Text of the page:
We can’t control the weather, but we can control what we eat and drink, and what we eat and drink can influence how we handle the weather. There is a reason we are naturally drawn to lighter foods in the summer. Foods with a high water content are naturally cooling and hydrating (really important in the heat), and fortunately, there is a wonderful selection of these foods available at this time of year.
Why are these foods so helpful? Not only are these fruits and vegetables filled with water, but they also contain vital vitamins, minerals, and phytonutrients, as well as fiber.
These are some of my favorites, but almost all summer produce has a high water content:
It is not only the water content that helps us stay cool!
You may notice that this is a vegetarian list. Meats are harder to digest and force the body to work harder. This does not help the internal cooling mechanism.
And what about liquids?
Of primary concern is that we drink plenty of clean, filtered water every day. The hotter the day, the more we need to drink to replenish what we have lost due to perspiration. Water also helps us stay cool, focused, and mentally alert. On summer days when I am spending a lot of time outside, I add coconut water to my smoothies. Coconut water is full of naturally occurring electrolytes. Look for organic brands with no added sugar. For the vast majority of us, this is a much healthier choice than a sports drink.
Interestingly, there is research on the benefits of drinking both cold and hot liquids to help cool the body naturally. So many of us automatically reach for a very cold glass of water or other beverage to help cool us down on hot days, but we may want to rethink that reaction. For digestion, our bodies have to work hard to bring the temperature of the liquid up to our body temperature. Hot liquids actually open our pores, just as with hot peppers and radishes, and that lets some of our internal heat escape. After our sweat evaporates, we naturally cool down. On the other hand, in addition to cooling off, it is vital to stay hydrated, and for many people, cold water or other beverages are more inviting. Hot, cold, or room temperature, make sure that you drink up!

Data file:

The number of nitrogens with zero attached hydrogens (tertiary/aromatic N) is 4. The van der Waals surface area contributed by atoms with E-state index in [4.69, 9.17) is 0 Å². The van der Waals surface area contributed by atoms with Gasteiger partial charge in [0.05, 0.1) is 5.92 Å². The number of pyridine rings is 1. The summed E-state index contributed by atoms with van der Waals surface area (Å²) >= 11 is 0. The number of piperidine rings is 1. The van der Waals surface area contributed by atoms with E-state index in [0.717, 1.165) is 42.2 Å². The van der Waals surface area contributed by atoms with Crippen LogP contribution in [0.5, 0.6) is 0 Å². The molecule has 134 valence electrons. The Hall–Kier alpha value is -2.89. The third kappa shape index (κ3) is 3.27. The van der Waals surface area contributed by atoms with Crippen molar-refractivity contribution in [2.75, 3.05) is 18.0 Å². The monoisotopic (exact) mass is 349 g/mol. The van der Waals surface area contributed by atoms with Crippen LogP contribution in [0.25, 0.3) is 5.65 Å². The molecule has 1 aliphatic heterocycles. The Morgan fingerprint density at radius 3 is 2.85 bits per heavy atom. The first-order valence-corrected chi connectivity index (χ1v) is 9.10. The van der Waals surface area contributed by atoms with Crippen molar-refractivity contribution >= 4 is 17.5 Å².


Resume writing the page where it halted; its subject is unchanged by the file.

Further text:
To get started, here is a favorite recipe from my summer barbecues:
Mix watermelon, mint, and red onion in a large bowl.
Pour lime juice, zest, and olive oil into a small jar. Shake well, taste, and add more lime juice or olive oil if needed.
Pour over watermelon mixture, stir, and serve.
Note: If you eat dairy, you can add goat or cow feta, for a more complex flavor.
This recipe is gluten-free.
Plant Foods for Human Nutrition
Medical News Today
Daryl Moss is the Founder of Mission To Wellness, a Nutritional, Health, and Wellness Coaching Service located in New York. Through individual one-on-one counseling as well as group sessions (all available virtually), she works with clients to provide concrete support and guidance as they journey toward better health and wellness. Due to her own serious health issues, she slowly changed the way she ate and was eventually able to get off of prescribed drugs and return to a completely normal life. Realizing the incredibly powerful effect food had on her body (both positive and negative), she went back to school and set out on a new career. She specializes in dealing with digestive issues, gluten-free diets, and weight loss.